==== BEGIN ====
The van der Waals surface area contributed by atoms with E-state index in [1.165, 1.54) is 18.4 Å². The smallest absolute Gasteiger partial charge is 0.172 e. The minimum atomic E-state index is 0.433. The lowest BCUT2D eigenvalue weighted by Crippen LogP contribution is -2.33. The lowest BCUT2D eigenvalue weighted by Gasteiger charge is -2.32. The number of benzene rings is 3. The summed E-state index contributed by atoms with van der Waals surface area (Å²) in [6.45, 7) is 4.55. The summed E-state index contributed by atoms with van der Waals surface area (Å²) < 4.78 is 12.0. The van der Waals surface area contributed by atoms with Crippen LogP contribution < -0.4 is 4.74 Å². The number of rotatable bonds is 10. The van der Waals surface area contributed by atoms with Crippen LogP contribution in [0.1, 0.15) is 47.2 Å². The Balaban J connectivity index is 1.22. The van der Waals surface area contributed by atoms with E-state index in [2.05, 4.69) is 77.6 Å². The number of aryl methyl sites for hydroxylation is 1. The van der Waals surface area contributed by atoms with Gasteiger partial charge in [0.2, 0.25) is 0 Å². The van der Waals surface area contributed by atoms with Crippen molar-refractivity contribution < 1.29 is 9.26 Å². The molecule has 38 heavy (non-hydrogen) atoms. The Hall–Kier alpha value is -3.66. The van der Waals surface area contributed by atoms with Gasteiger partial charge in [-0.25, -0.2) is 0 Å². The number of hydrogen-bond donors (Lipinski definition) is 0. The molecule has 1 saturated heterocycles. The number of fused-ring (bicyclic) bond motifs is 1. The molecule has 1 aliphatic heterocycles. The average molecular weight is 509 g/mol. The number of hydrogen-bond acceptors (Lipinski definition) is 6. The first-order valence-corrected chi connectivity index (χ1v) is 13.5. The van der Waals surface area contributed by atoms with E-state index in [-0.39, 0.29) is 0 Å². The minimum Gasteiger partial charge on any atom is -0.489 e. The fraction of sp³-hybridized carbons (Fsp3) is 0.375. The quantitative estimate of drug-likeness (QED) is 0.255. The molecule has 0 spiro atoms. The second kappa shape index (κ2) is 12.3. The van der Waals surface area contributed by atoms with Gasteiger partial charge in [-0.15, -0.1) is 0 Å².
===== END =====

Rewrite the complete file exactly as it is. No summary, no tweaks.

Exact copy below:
The van der Waals surface area contributed by atoms with E-state index in [1.165, 1.54) is 18.4 Å². The smallest absolute Gasteiger partial charge is 0.172 e. The minimum atomic E-state index is 0.433. The lowest BCUT2D eigenvalue weighted by Crippen LogP contribution is -2.33. The lowest BCUT2D eigenvalue weighted by Gasteiger charge is -2.32. The number of benzene rings is 3. The summed E-state index contributed by atoms with van der Waals surface area (Å²) in [6.45, 7) is 4.55. The summed E-state index contributed by atoms with van der Waals surface area (Å²) < 4.78 is 12.0. The van der Waals surface area contributed by atoms with Crippen LogP contribution < -0.4 is 4.74 Å². The number of rotatable bonds is 10. The van der Waals surface area contributed by atoms with Crippen LogP contribution in [0.1, 0.15) is 47.2 Å². The Balaban J connectivity index is 1.22. The van der Waals surface area contributed by atoms with E-state index in [2.05, 4.69) is 77.6 Å². The number of aryl methyl sites for hydroxylation is 1. The van der Waals surface area contributed by atoms with Gasteiger partial charge in [0.2, 0.25) is 0 Å². The van der Waals surface area contributed by atoms with Crippen molar-refractivity contribution < 1.29 is 9.26 Å². The molecule has 38 heavy (non-hydrogen) atoms. The Hall–Kier alpha value is -3.66. The van der Waals surface area contributed by atoms with Gasteiger partial charge in [-0.25, -0.2) is 0 Å². The number of hydrogen-bond donors (Lipinski definition) is 0. The molecule has 1 saturated heterocycles. The number of fused-ring (bicyclic) bond motifs is 1. The molecule has 1 aliphatic heterocycles. The average molecular weight is 509 g/mol. The number of hydrogen-bond acceptors (Lipinski definition) is 6. The first-order valence-corrected chi connectivity index (χ1v) is 13.5. The van der Waals surface area contributed by atoms with E-state index in [-0.39, 0.29) is 0 Å². The minimum Gasteiger partial charge on any atom is -0.489 e. The fraction of sp³-hybridized carbons (Fsp3) is 0.375. The quantitative estimate of drug-likeness (QED) is 0.255. The molecule has 0 spiro atoms. The second kappa shape index (κ2) is 12.3. The van der Waals surface area contributed by atoms with Gasteiger partial charge in [-0.15, -0.1) is 0 Å².